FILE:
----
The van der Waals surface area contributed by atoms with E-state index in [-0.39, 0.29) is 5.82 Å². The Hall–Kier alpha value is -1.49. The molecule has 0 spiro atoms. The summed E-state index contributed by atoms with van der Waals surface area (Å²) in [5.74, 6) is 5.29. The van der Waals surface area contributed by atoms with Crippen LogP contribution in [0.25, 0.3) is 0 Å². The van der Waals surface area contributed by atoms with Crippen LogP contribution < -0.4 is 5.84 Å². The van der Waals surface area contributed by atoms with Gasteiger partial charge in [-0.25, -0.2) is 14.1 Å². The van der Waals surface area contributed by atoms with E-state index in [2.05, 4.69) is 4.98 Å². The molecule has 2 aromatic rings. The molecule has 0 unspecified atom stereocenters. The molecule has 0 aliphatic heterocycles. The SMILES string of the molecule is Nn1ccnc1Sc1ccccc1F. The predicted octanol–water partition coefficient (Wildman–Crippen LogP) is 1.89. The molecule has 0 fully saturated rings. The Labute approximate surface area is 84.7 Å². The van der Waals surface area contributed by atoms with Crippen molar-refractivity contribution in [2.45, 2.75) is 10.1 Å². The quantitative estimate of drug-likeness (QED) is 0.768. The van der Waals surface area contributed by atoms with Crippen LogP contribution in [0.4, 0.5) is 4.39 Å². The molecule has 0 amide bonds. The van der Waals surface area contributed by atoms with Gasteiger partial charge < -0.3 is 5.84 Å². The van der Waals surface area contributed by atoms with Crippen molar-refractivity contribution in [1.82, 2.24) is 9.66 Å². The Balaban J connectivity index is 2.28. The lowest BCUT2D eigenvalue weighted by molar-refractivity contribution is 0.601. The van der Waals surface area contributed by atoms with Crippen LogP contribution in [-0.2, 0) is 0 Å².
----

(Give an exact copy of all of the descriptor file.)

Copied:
The van der Waals surface area contributed by atoms with E-state index in [-0.39, 0.29) is 5.82 Å². The Hall–Kier alpha value is -1.49. The molecule has 0 spiro atoms. The summed E-state index contributed by atoms with van der Waals surface area (Å²) in [5.74, 6) is 5.29. The van der Waals surface area contributed by atoms with Crippen LogP contribution in [0.25, 0.3) is 0 Å². The van der Waals surface area contributed by atoms with Crippen LogP contribution < -0.4 is 5.84 Å². The van der Waals surface area contributed by atoms with Gasteiger partial charge in [-0.25, -0.2) is 14.1 Å². The van der Waals surface area contributed by atoms with E-state index in [2.05, 4.69) is 4.98 Å². The molecule has 2 aromatic rings. The molecule has 0 unspecified atom stereocenters. The molecule has 0 aliphatic heterocycles. The SMILES string of the molecule is Nn1ccnc1Sc1ccccc1F. The predicted octanol–water partition coefficient (Wildman–Crippen LogP) is 1.89. The molecule has 0 fully saturated rings. The Labute approximate surface area is 84.7 Å². The van der Waals surface area contributed by atoms with Crippen molar-refractivity contribution in [2.45, 2.75) is 10.1 Å². The quantitative estimate of drug-likeness (QED) is 0.768. The van der Waals surface area contributed by atoms with Crippen LogP contribution in [0.4, 0.5) is 4.39 Å². The molecule has 0 amide bonds. The van der Waals surface area contributed by atoms with Gasteiger partial charge < -0.3 is 5.84 Å². The van der Waals surface area contributed by atoms with Crippen molar-refractivity contribution in [1.82, 2.24) is 9.66 Å². The Balaban J connectivity index is 2.28. The lowest BCUT2D eigenvalue weighted by molar-refractivity contribution is 0.601. The van der Waals surface area contributed by atoms with Crippen LogP contribution in [-0.2, 0) is 0 Å².